The heat is so thick you can’t help but look for shade even though there is none. This is a level of raw exposure like none other. Even growing food here seems impossible, clean water and electricity are equivalent to jewels.
We walk a dirt path down to the bank of the lake and gather around the most grateful family I’ve ever seen. They are greeting us on the front porch of their new home that we are donating to them and I witness the most extreme gratitude of my life.
Monks have gathered to chant and do a house blessing ceremony. We all clamor to watch a pot of milk boil over on the porch.. when the milk boils over it symbolizes prosperity for the family and is a sacred tradition around these parts.
As the monks chant the family gathers at their feet I can’t help but stare at them with their eyes closed and hands folded in prayer.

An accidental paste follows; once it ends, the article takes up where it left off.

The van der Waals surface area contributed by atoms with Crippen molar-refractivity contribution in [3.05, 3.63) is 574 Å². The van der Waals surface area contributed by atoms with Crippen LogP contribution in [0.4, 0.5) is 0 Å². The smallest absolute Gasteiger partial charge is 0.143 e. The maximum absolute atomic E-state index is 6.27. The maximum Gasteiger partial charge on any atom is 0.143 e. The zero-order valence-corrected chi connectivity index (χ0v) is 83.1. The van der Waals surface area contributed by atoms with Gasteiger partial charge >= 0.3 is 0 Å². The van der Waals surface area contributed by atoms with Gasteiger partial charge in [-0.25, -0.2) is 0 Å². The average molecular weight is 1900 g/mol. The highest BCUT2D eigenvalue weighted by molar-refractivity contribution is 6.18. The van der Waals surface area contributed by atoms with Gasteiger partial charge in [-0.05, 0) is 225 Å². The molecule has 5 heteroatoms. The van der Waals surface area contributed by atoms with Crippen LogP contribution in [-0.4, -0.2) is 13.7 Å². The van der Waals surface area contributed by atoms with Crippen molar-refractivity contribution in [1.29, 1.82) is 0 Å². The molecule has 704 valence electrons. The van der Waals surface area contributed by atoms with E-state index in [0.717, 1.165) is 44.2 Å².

I look at the father and try to feel what he must feel as he finally has a roof to protect his children.
I look at the Grandma, she’s ancient. I notice her feet and think of all the hard she’s endured, what she’s seen and how she’s carried on anyway. I observe her moved to tears with respect and unspeakable gratitude.
We cut the ribbon and as they enter their new home I notice the mother.. she does not have tears nor is she overwhelmed in any way.. She is focused on serving her guests and setting up her home to receive us.
Before they move a single item in, they quickly assemble an alter and shrine to the Buddha. By the time I turn around, a table is set and food is everywhere and the joy in the room is finally thicker than the heat.
The new home is so significant and sturdy in comparison, painted with the bright colors and shades of happiness. I walk around looking at how these people live; they have less than I take out to the trash on an average week and yet have more joy and radiant gratitude than most the people I’ve ever known.
I’m humbled at deeply moved by this moment and again think of “my wish”
“a place of refuge for those who lack shelter………”
Actions > Words.
- A refuge in the redwoods: everybody needs beauty as well as bread, places to play in and pray in…
- Where we find refuge
- My Wish